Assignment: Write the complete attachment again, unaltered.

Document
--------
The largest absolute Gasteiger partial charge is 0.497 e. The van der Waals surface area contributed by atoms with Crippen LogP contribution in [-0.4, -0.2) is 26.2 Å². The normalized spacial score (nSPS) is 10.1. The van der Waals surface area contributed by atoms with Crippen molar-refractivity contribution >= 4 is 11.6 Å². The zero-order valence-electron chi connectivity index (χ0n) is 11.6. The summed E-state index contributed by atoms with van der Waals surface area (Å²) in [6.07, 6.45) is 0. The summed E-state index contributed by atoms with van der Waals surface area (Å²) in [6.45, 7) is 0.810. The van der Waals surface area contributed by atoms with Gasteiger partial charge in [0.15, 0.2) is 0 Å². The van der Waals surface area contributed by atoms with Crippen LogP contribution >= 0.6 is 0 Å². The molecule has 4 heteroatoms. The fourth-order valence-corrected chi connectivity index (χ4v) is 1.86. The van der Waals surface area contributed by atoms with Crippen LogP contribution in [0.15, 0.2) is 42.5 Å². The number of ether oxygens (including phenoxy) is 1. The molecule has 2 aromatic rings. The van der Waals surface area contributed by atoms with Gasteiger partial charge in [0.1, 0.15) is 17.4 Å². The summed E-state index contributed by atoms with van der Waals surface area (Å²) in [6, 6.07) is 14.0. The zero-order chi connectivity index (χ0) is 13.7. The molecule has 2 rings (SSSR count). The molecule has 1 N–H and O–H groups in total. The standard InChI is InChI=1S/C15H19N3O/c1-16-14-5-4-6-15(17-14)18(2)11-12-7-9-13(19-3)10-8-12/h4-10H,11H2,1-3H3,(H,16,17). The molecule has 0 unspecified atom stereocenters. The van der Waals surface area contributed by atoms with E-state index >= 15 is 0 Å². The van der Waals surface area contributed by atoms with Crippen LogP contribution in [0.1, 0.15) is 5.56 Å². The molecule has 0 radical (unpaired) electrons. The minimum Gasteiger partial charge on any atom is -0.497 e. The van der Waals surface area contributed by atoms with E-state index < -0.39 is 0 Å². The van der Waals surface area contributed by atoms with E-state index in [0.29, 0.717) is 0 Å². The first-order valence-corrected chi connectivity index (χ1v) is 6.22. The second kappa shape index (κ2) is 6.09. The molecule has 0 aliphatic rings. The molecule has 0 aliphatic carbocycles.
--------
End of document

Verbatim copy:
The largest absolute Gasteiger partial charge is 0.497 e. The van der Waals surface area contributed by atoms with Crippen LogP contribution in [-0.4, -0.2) is 26.2 Å². The normalized spacial score (nSPS) is 10.1. The van der Waals surface area contributed by atoms with Crippen molar-refractivity contribution >= 4 is 11.6 Å². The zero-order valence-electron chi connectivity index (χ0n) is 11.6. The summed E-state index contributed by atoms with van der Waals surface area (Å²) in [6.07, 6.45) is 0. The summed E-state index contributed by atoms with van der Waals surface area (Å²) in [6.45, 7) is 0.810. The van der Waals surface area contributed by atoms with Gasteiger partial charge in [0.15, 0.2) is 0 Å². The van der Waals surface area contributed by atoms with Crippen LogP contribution >= 0.6 is 0 Å². The molecule has 4 heteroatoms. The fourth-order valence-corrected chi connectivity index (χ4v) is 1.86. The van der Waals surface area contributed by atoms with Crippen LogP contribution in [0.15, 0.2) is 42.5 Å². The number of ether oxygens (including phenoxy) is 1. The molecule has 2 aromatic rings. The van der Waals surface area contributed by atoms with Gasteiger partial charge in [0.1, 0.15) is 17.4 Å². The summed E-state index contributed by atoms with van der Waals surface area (Å²) in [6, 6.07) is 14.0. The zero-order chi connectivity index (χ0) is 13.7. The molecule has 2 rings (SSSR count). The molecule has 1 N–H and O–H groups in total. The standard InChI is InChI=1S/C15H19N3O/c1-16-14-5-4-6-15(17-14)18(2)11-12-7-9-13(19-3)10-8-12/h4-10H,11H2,1-3H3,(H,16,17). The molecule has 0 unspecified atom stereocenters. The van der Waals surface area contributed by atoms with E-state index >= 15 is 0 Å². The van der Waals surface area contributed by atoms with Crippen LogP contribution in [0.1, 0.15) is 5.56 Å². The molecule has 0 radical (unpaired) electrons. The minimum Gasteiger partial charge on any atom is -0.497 e. The van der Waals surface area contributed by atoms with E-state index < -0.39 is 0 Å². The van der Waals surface area contributed by atoms with E-state index in [0.29, 0.717) is 0 Å². The first-order valence-corrected chi connectivity index (χ1v) is 6.22. The second kappa shape index (κ2) is 6.09. The molecule has 0 aliphatic rings. The molecule has 0 aliphatic carbocycles.